I received a call from the Dr today who requested I come back to the office on Monday before eating for more blood work. She sd my tsh is low. Does anybody know what this means & how will this affect my tx.
This happens to some people on interferon treatment; the drugs can induce autoimmune thyroiditis. Your doctor might order further testing; perhaps a full thyroid panel. Depending on severity, they may start you on synthroid, to help even things out. This often self-corrects as treatment is completed, but in a few cases, the patient will require long term synthroid treatment.
I never experienced this myself, so I’m not familiar with the intricacies that are involved. Others here have dealt with this first hand, and are more attuned to the issues involved.
I imagine you might feel better if they can control your thyroid; this might be a positive thing for you.
Low TSH means you are hyper thyroid and high TSH means you are hypo thyroid. Without knowing your actual numbers its hard to say which one you are. Each of them have different symptoms, but extreme fatigue is correlated with hypo and hyper.
Having low TSH will not affect your tx outcome, but it will affect how you feel on tx. Your probably feeling lethargic from the meds and abnormal TSH levels intensifies your lack of energy.
Thyroid problems are managed with a pill called Synthroid, which is taken daily. Once your on it you should better in a few weeks.
Synthroid is a synthetic version of the thyroid hormone, thyroxine T4, when I wrote before that the effect can be a low hormone production,
I mean that this can indicate low hormone production like testosterone, HGH: like low
IGF-1 concentration, DHEA, pregnenolone +. If you don’t feel well or your thyroxine level is low: take also a full hormone control. Many men are indicated with low testosterone and men/woman with low IGF-1 concentration + more.
You need to call him back and ask what the number is then we can tell you maybe a bit more. When I was hyper mine was 0.0. by the time three weeks later I went to get the nuclear imaging scan it was then 6.2 (hypo). I've been on Syntrhoid for five years or so not and it keeps my thyroid around 1 (the goal is a prefect 1 I guess)
Most patients (women) on interferon who develop an autoimmune thyroid issue first are hyper then flip flop and go hypo. Hyper is more dangerous than hypo (although most of us would prefer it because we can eat and eat and lose weight ;)
Many of the symptoms mirror the symptoms of treatment so they are not even recognizable however lethargy, hair loss, weight gain or loss - all common and magnified on treatment.
Google up Hashimoto for hypo and Graves Disease for hyper.
Wishing you the best and that it irons itself on it's own!
Oh yeah...Familiar territory...I was one who was "blessed" with thyroiditis from the interferon during treatment...My TSH dropped very low (nearly unmeasurable) around week #10, and my free T-3s and Free T-4s skyrocketed (I'll double check those Free's -I had a lot of brain fog going on at the time and certain details are still fuzzy...) The down side of being hyperthyroid is that it accelerated the hemolytic anemia, which dropped my white and red blood cell count even lower and jacked up my heart rate and blood pressure to dangerous levels. I had a thyroid storm at one point (week #16?) and ended up in the emergency room. My body temp had hit 102'F (and was still climbing) and my heart rate was 170/min. I was having chest pain and felt pretty horrible. The Dr brought everything back under control with IV Inderol -a blood pressure and heart rate medication, which I stayed on until the thyroiditis calmed, and then "flipped" to hypothyroid (week #22) THEN I was placed on synthroid..The good news is, it took about 6 months after treatment, but my thyroid finally recovered and I am back to normal...Urgh, huh? I'd say my Hep C "dragon" put up a good fight, But I won and have made boots from it's hide! HA! ~Melinda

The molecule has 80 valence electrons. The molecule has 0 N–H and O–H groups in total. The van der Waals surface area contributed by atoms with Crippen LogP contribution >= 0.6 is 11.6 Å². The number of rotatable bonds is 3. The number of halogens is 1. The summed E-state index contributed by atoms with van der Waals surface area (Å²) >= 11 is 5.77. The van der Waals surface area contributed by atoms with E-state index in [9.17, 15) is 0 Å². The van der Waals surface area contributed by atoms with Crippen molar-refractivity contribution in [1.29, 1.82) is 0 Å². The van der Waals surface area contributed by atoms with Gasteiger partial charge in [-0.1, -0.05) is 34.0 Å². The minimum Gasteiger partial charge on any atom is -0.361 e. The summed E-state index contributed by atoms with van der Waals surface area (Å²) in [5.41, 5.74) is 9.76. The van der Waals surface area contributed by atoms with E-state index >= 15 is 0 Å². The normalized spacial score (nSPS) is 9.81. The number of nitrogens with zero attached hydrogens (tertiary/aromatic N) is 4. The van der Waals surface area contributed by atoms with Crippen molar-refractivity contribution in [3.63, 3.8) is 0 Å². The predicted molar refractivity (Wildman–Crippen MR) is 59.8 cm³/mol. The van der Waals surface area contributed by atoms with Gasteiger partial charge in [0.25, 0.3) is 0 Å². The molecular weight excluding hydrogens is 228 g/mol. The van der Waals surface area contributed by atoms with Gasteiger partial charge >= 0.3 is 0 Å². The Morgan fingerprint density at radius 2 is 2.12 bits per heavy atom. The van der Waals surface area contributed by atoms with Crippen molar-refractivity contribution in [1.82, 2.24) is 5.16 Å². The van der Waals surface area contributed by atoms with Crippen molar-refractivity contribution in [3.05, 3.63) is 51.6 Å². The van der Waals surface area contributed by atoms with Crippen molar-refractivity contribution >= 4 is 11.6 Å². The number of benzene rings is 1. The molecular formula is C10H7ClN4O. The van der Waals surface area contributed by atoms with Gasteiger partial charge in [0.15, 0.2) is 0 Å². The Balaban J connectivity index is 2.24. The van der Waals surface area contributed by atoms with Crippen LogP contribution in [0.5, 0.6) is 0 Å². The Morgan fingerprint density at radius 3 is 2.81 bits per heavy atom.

P.S. What I really wanted to tell you? -Don't screw with the thyroid thing. Talk to your Dr about managing it aggressively with beta blockers if you are hyperthyroid and don't let the Drs talk you into an ablation before you are done with treatment (if at all possible.) Monitor your resting heartrate. Mine was over 100 when I was just laying in bed...My Hepatologist tried to talk me into considering stopping treatment, but everything I had read and everyone on treatment I had talked to, told me their thyroids "flipped" to hypothyroid after about 6-10 weeks and an ablation would have been unnecessary...I was able to finish my 24 weeks of treatment (very anemic, but didn't use rescue drugs) and cleared the Hep C over a year ago...Good luck. I hope I didn't freak you out...
Actually I don't think that number is really that bad my doc aims for me to have a straight 1. Low to me was 0.0 and then they had to put me on synthroid after it went from that to 6.2. I'm pretty sure low is considered under .5 or so so I'm very confused as your number is in the low range or normal I 'think' but....if I was you I would google it up.
Still it's not a very bad number at all, perhaps something else is amiss - double check with your doctor or PA.
hypo = too little
thyroidism = disease of the thyroid
Thus, hypo-thyroidism = a disease of too little thyroid activity
Here I googled up the newer guidelines for you and I don't think you are out of the range at all really, in fact it's a pretty big difference between the older .5 and 5.0 that I was thinking.
"It's now more than six years since the experts have established that this new, narrower TSH normal range of 0.3 to 3.0 is a more accurate one, and recommended that it become the standard of practice. Yet, the dithering continues."
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